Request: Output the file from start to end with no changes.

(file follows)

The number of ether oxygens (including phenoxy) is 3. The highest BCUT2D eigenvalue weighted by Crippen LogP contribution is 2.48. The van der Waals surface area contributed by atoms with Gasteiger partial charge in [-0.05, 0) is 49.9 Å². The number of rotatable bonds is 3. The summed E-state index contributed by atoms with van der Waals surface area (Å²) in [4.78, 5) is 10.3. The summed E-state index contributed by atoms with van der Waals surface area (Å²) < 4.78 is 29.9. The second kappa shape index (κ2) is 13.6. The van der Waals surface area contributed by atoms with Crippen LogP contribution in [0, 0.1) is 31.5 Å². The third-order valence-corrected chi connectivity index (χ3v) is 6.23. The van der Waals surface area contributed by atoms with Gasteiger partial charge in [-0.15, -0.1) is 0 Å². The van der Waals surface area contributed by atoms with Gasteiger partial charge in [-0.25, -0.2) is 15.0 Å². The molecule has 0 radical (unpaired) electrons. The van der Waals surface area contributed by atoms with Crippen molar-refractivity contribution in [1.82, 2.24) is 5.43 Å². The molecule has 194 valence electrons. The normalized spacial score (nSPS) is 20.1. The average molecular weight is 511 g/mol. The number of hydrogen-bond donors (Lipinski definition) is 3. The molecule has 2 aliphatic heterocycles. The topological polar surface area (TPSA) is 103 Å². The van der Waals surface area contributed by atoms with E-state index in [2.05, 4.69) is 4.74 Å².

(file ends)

The number of ether oxygens (including phenoxy) is 3. The highest BCUT2D eigenvalue weighted by Crippen LogP contribution is 2.48. The van der Waals surface area contributed by atoms with Gasteiger partial charge in [-0.05, 0) is 49.9 Å². The number of rotatable bonds is 3. The summed E-state index contributed by atoms with van der Waals surface area (Å²) in [4.78, 5) is 10.3. The summed E-state index contributed by atoms with van der Waals surface area (Å²) < 4.78 is 29.9. The second kappa shape index (κ2) is 13.6. The van der Waals surface area contributed by atoms with Crippen LogP contribution in [0, 0.1) is 31.5 Å². The third-order valence-corrected chi connectivity index (χ3v) is 6.23. The van der Waals surface area contributed by atoms with Gasteiger partial charge in [-0.15, -0.1) is 0 Å². The van der Waals surface area contributed by atoms with Gasteiger partial charge in [-0.25, -0.2) is 15.0 Å². The molecule has 0 radical (unpaired) electrons. The van der Waals surface area contributed by atoms with Crippen molar-refractivity contribution in [1.82, 2.24) is 5.43 Å². The molecule has 194 valence electrons. The normalized spacial score (nSPS) is 20.1. The average molecular weight is 511 g/mol. The number of hydrogen-bond donors (Lipinski definition) is 3. The molecule has 2 aliphatic heterocycles. The topological polar surface area (TPSA) is 103 Å². The van der Waals surface area contributed by atoms with E-state index in [2.05, 4.69) is 4.74 Å².